A new study shows that overweight and obese women who suffer from hot flashes can reduce the severity of their hot flashes if they lose weight through diet or exercise.
Hot flashes, which are associated with sleeping problems, anxiety and depression, are the most common complaints of women during menopause and persist for five or more years past menopause in up to one third of women, according to the researchers. In multiple observational studies, women with a higher body mass index (BMI) have reported more frequent or severe hot flashes compared to women with lower BMI, but the effect of weight loss on hot flashes has been unknown.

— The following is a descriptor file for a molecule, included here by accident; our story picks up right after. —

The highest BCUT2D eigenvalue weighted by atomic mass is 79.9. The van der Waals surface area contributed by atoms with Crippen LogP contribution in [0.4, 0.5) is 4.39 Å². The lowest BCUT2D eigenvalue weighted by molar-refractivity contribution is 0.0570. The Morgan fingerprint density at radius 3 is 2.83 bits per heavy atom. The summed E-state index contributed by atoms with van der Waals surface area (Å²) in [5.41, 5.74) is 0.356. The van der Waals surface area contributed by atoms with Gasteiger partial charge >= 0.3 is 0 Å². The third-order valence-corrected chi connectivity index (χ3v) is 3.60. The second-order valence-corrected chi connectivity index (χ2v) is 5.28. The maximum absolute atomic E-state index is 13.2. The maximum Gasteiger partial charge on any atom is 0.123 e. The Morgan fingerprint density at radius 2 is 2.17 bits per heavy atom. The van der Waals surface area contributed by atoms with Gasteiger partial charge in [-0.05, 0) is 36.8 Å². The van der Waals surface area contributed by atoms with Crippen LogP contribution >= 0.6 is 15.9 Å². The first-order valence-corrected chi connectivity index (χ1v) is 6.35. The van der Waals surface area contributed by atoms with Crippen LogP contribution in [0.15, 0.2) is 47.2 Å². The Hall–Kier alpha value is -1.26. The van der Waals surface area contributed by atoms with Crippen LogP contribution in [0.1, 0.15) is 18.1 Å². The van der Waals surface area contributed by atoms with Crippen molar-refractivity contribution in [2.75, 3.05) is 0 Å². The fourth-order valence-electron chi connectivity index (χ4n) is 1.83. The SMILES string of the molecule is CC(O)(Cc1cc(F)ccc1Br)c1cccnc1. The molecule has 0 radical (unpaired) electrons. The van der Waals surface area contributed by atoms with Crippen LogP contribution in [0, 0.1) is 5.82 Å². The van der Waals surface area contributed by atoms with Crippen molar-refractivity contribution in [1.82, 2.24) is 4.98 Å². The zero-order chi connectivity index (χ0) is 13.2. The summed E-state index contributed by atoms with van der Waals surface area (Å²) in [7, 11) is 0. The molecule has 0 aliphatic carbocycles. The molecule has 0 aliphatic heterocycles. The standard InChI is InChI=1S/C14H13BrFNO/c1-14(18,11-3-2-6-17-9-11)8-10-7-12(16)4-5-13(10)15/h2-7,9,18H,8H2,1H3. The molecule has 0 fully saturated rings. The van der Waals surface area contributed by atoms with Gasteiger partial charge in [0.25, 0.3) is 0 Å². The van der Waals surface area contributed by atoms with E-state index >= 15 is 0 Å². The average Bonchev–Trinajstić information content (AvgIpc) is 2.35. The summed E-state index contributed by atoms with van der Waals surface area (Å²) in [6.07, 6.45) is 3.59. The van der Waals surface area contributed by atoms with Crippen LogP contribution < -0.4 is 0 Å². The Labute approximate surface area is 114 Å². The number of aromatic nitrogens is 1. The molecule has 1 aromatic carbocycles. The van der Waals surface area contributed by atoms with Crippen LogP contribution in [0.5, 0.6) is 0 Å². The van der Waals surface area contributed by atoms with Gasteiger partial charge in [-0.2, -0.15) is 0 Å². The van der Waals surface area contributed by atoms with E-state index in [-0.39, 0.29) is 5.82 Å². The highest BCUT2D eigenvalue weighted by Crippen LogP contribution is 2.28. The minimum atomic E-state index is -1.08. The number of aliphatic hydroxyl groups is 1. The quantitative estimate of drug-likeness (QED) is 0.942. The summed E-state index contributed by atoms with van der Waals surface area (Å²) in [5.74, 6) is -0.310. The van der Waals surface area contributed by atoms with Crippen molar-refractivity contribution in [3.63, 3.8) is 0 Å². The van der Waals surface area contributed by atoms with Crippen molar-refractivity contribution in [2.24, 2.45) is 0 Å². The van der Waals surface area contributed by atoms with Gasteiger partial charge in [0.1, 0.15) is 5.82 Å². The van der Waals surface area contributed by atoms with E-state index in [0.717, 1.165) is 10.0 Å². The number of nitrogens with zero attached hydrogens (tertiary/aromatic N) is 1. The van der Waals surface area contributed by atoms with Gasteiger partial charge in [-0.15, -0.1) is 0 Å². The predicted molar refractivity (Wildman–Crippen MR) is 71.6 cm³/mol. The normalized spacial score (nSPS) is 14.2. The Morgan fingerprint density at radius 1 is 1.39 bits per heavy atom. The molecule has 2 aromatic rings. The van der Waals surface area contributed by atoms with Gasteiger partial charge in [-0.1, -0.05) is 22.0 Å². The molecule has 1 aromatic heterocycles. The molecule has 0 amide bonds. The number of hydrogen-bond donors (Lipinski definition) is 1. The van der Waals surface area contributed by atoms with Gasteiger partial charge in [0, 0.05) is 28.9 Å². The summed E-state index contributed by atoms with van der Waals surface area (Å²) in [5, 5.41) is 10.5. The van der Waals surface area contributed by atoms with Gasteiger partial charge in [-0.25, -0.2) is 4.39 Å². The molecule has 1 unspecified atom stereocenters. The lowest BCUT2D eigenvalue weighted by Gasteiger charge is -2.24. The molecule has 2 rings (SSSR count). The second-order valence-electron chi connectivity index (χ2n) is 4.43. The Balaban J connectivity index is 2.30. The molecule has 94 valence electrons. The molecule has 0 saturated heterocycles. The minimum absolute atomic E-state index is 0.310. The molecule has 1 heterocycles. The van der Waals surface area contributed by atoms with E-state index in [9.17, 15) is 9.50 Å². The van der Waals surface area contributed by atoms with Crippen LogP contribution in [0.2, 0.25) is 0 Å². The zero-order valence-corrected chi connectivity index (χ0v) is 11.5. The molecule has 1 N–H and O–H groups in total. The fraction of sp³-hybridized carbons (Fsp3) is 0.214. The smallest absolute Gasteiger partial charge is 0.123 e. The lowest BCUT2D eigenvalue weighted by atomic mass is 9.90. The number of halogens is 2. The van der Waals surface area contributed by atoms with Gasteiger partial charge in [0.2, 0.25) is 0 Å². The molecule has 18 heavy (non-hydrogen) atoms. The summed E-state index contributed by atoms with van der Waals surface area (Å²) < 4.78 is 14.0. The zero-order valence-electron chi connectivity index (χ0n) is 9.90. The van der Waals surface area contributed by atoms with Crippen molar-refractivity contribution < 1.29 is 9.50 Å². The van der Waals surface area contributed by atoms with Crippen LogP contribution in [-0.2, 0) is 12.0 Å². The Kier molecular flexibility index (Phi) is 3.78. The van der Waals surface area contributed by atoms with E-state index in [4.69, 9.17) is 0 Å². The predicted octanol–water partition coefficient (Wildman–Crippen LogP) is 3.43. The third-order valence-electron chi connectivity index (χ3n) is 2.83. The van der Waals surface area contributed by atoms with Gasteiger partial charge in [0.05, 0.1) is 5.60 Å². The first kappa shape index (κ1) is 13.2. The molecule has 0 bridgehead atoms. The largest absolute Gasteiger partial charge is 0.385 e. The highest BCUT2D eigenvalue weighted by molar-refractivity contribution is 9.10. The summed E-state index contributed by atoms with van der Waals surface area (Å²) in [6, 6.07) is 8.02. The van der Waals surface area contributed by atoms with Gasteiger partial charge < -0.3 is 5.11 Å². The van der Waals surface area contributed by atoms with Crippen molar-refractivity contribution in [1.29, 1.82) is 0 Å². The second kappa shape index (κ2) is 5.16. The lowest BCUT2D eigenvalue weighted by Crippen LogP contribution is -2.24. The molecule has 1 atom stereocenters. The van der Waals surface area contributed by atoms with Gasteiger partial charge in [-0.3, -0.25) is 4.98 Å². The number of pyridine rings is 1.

“We still don’t understand the underlying mechanism of a hot flash, or why some women experience flashes and others don’t,” said Alison J. Huang, MD, assistant professor of internal medicine in the UCSF Department of Medicine, who was the lead author on the paper. “The good news is that millions of women who are overweight and troubled by hot flashes may be able to reduce their discomfort through diet and exercise.”
Findings are available July 12 in the online edition of the Archives of Internal Medicine.
The Centers for Disease Control and Prevention estimate that 64.1 percent of adult women in the United States are overweight and 35.5 percent of women are obese. Those estimates are based on a BMI of 25-29.9 for the overweight category and 30 or more for the obese category. BMI, expressed as weight in kilograms divided by height in meters squared, commonly is used to classify weight.